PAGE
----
King Billy: Herald Chief Sports Writers Bill Richards on sport's hot topics
I'M STILL unsure whether to laugh or cry about the latest pantomime being put on by Chelsea Football Club.
Are the players tittering among themselves, waiting for someone brazen enough to tell the latest patsy, sorry strike that, manager, Rafa Benitez, in the time-honoured panto refrain 'he's behind you!' but whether the bogey man is Roman Abramovich or one of the senior pros, I'll leave you to decide.
If Benitez was hired simply to try to get the best out of £50m misfit Fernando Torres, and the power brokers in the dressing room spotted the flaw in that plan from the off, then it's a wackier old game than many of us realised.
The latest on Benitez, who lest we forget criticised both Chelsea's fans and the club's board for appointing him 'interim manager' publicly in midweek, is that he will see out his contract which expires in May.
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Or it could be a case of he 'may' remain in charge until the end of the season, given this bunch's record on cranking up the managerial merry-go-round just when wiser counsel suggested a jolly outing for all the troops on the waltzers would serve.
It's a welcome if predictable distraction from a tedious Premier League season which has already been won by them pesky Mancs, who have seen more popes come and go, while the same chuckly old Scottish knight, Alex, has been at the helm.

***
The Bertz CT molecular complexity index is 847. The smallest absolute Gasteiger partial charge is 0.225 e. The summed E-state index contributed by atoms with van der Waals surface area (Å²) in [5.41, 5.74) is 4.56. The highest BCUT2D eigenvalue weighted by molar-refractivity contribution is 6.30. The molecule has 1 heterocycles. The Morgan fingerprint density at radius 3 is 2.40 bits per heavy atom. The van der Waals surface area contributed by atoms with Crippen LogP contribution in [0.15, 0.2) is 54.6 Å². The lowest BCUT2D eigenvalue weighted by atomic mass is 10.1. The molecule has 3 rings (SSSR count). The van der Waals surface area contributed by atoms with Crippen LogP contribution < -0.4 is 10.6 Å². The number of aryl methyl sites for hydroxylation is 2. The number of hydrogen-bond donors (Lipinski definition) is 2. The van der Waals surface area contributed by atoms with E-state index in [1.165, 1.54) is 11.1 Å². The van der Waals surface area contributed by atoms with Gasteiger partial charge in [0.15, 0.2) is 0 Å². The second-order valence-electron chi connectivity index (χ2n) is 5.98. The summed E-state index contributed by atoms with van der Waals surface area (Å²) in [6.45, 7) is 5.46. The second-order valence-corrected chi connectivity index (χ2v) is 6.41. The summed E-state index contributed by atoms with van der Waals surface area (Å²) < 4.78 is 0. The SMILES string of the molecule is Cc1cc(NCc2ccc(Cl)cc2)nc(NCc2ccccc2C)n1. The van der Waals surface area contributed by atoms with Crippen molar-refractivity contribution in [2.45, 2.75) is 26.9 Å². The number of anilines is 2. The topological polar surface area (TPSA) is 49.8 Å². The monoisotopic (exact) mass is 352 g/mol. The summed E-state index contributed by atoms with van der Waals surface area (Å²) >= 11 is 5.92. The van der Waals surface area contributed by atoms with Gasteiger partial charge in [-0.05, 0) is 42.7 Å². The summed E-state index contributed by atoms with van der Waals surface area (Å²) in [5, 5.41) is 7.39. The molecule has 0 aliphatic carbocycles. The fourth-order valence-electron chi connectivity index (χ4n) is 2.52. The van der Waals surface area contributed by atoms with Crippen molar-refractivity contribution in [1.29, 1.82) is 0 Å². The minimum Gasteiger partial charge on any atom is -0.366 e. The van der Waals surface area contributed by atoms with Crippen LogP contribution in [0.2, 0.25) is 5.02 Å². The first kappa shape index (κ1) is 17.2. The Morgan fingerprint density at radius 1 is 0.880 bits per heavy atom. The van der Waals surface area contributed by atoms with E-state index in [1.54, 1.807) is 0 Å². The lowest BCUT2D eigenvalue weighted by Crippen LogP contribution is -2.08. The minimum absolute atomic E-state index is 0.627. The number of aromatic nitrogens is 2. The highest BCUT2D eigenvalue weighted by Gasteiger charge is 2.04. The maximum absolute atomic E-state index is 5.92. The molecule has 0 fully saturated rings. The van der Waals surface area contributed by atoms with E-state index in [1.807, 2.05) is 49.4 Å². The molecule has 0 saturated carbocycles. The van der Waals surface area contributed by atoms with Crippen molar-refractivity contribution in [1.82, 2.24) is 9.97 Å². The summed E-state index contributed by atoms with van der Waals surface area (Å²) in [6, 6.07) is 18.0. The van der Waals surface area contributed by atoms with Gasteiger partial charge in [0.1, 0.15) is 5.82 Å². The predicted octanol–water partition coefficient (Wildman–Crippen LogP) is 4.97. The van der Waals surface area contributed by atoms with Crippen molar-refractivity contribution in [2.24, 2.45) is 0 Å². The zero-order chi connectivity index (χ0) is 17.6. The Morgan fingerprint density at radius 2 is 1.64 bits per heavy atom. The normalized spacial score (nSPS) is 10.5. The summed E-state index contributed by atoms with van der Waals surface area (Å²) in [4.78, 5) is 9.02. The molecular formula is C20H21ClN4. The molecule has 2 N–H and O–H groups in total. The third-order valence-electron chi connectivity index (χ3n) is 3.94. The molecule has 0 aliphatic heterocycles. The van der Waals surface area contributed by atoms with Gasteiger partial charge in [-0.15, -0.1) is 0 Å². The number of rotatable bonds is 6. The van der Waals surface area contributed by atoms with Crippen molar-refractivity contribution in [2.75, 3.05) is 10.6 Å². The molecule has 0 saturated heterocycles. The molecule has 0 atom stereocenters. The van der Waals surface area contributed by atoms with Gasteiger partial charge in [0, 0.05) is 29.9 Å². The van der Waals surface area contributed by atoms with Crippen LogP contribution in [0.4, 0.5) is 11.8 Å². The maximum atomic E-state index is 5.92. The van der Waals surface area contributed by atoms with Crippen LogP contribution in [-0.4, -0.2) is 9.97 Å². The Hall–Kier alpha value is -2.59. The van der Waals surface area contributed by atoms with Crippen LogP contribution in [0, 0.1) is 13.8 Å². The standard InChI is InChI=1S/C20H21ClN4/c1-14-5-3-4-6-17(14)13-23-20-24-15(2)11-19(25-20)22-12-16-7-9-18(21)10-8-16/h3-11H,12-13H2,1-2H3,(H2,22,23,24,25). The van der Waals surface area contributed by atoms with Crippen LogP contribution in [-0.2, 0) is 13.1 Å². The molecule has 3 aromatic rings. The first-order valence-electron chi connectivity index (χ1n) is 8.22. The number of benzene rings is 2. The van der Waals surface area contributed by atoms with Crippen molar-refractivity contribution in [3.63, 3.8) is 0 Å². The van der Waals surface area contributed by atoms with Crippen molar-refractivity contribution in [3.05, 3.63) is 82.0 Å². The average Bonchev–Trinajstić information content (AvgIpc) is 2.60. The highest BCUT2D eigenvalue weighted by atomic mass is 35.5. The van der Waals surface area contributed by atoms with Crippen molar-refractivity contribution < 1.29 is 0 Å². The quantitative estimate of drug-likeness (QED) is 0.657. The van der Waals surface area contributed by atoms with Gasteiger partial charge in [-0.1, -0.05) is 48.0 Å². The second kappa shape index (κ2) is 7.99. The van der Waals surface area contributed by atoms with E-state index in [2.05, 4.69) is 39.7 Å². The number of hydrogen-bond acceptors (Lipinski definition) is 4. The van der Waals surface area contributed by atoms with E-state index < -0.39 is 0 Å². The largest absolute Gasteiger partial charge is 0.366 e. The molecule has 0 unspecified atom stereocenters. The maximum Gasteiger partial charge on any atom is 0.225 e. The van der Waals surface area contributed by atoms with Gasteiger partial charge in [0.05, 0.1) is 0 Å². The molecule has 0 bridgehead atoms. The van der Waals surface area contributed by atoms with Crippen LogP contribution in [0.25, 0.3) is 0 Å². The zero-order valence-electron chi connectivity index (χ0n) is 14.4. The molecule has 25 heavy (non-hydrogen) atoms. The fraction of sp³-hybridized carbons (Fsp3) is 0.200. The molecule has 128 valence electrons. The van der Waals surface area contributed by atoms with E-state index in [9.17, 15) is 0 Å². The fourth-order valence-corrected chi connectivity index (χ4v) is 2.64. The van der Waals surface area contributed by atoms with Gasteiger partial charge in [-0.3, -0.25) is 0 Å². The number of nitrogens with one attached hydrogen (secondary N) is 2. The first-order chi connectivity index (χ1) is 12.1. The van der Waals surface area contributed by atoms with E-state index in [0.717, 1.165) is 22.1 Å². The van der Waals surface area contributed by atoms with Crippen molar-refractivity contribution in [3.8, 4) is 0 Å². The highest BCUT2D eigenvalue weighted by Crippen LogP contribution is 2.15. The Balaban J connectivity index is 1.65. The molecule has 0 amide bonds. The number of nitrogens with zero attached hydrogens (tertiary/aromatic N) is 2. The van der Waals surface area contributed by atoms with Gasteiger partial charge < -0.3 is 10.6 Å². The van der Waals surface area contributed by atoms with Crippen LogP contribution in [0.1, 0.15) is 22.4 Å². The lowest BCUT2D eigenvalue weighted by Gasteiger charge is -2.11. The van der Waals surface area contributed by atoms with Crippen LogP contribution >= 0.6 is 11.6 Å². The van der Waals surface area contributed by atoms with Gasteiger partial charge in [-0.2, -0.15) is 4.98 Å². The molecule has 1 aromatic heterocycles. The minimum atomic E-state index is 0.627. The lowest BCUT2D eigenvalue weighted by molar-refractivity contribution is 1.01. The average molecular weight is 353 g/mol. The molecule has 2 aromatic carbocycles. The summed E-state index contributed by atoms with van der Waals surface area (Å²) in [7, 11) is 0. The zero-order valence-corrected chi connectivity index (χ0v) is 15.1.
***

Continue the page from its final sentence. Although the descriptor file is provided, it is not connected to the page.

Abramovich, as the owner and funder of the Blues revolution in the past 10 years or so, can, he clearly believes, do whatever he wants.
Sometimes it works, then it doesn't as their pathetic efforts in Europe, after becoming the first London club to win the Champions League, has relegated them to rescuing their season with a last-gasp win in the Europa League.
I'm of the opinion that international club football is the ultimate measure of a team's riches, not what's in the savings account.
And, if the spoiled Chelsea fans who displayed their little protest banners in their side's plodding win over Middlesbrough in the week, really think they are badly off, then a quick trip to Home Park today to watch a side who once were going places, and who have been really let down in the noughties by mismanagement, might just send them back to the Bridge counting their blessings.
WACKY, but in a nice way, is extrovert ex-NBA star Dennis Rodman, who is trying to use basketball diplomacy to build bridges with the west in North Korea.
Blond, pierced and tattooed Rodman (pictured) is sure to stand out in that drab and foreshortened communist country, where Ronnie Corbett would be called 'lofty'.
But fair play to him and members of the legendary Harlem Globetrotters, oh, and the HBO film crew, who filmed the NBA Hall of Famer in Pyongyang, for making the trip.